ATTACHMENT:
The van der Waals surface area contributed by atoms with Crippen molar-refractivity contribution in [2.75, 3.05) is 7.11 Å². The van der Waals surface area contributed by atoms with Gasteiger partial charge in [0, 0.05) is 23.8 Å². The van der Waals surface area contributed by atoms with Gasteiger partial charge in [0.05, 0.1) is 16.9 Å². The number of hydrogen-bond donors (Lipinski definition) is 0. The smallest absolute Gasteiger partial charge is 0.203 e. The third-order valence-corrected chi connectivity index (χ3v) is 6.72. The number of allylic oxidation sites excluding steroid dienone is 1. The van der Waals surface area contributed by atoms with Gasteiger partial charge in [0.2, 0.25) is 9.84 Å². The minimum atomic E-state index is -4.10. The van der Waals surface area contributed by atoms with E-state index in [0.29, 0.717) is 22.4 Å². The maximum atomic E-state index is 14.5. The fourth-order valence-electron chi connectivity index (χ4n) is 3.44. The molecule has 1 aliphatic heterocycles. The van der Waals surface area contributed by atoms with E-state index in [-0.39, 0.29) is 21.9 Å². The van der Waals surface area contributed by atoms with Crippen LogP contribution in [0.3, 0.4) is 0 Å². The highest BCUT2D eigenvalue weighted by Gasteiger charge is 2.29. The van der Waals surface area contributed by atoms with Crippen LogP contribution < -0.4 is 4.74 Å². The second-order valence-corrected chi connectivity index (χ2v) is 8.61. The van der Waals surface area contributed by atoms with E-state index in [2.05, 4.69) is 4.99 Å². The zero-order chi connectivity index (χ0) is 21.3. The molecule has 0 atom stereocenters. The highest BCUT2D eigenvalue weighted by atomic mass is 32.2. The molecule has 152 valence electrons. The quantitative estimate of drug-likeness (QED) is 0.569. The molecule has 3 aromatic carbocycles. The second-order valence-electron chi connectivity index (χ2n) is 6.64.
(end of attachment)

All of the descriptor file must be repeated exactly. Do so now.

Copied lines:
The van der Waals surface area contributed by atoms with Crippen molar-refractivity contribution in [2.75, 3.05) is 7.11 Å². The van der Waals surface area contributed by atoms with Gasteiger partial charge in [0, 0.05) is 23.8 Å². The van der Waals surface area contributed by atoms with Gasteiger partial charge in [0.05, 0.1) is 16.9 Å². The number of hydrogen-bond donors (Lipinski definition) is 0. The smallest absolute Gasteiger partial charge is 0.203 e. The third-order valence-corrected chi connectivity index (χ3v) is 6.72. The number of allylic oxidation sites excluding steroid dienone is 1. The van der Waals surface area contributed by atoms with Gasteiger partial charge in [0.2, 0.25) is 9.84 Å². The minimum atomic E-state index is -4.10. The van der Waals surface area contributed by atoms with E-state index in [0.29, 0.717) is 22.4 Å². The maximum atomic E-state index is 14.5. The fourth-order valence-electron chi connectivity index (χ4n) is 3.44. The molecule has 1 aliphatic heterocycles. The van der Waals surface area contributed by atoms with E-state index in [-0.39, 0.29) is 21.9 Å². The van der Waals surface area contributed by atoms with Crippen LogP contribution in [0.3, 0.4) is 0 Å². The highest BCUT2D eigenvalue weighted by Gasteiger charge is 2.29. The van der Waals surface area contributed by atoms with Crippen LogP contribution < -0.4 is 4.74 Å². The second-order valence-corrected chi connectivity index (χ2v) is 8.61. The van der Waals surface area contributed by atoms with E-state index in [2.05, 4.69) is 4.99 Å². The zero-order chi connectivity index (χ0) is 21.3. The molecule has 0 atom stereocenters. The highest BCUT2D eigenvalue weighted by atomic mass is 32.2. The molecule has 152 valence electrons. The quantitative estimate of drug-likeness (QED) is 0.569. The molecule has 3 aromatic carbocycles. The second-order valence-electron chi connectivity index (χ2n) is 6.64.